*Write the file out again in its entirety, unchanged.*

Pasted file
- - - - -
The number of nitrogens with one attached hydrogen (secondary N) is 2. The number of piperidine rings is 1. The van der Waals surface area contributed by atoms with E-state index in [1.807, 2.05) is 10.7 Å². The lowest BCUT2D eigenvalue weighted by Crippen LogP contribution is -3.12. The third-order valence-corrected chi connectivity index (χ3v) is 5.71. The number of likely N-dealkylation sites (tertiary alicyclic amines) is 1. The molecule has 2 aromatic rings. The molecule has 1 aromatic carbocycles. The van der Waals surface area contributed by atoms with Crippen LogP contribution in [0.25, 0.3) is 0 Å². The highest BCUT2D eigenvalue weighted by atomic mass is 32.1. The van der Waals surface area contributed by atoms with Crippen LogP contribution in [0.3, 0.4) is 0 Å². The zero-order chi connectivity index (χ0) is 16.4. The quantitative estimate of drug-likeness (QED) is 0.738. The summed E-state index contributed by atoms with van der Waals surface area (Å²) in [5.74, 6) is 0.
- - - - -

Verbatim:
The number of nitrogens with one attached hydrogen (secondary N) is 2. The number of piperidine rings is 1. The van der Waals surface area contributed by atoms with E-state index in [1.807, 2.05) is 10.7 Å². The lowest BCUT2D eigenvalue weighted by Crippen LogP contribution is -3.12. The third-order valence-corrected chi connectivity index (χ3v) is 5.71. The number of likely N-dealkylation sites (tertiary alicyclic amines) is 1. The molecule has 2 aromatic rings. The molecule has 1 aromatic carbocycles. The van der Waals surface area contributed by atoms with Crippen LogP contribution in [0.25, 0.3) is 0 Å². The highest BCUT2D eigenvalue weighted by atomic mass is 32.1. The van der Waals surface area contributed by atoms with Crippen LogP contribution in [0.3, 0.4) is 0 Å². The zero-order chi connectivity index (χ0) is 16.4. The quantitative estimate of drug-likeness (QED) is 0.738. The summed E-state index contributed by atoms with van der Waals surface area (Å²) in [5.74, 6) is 0.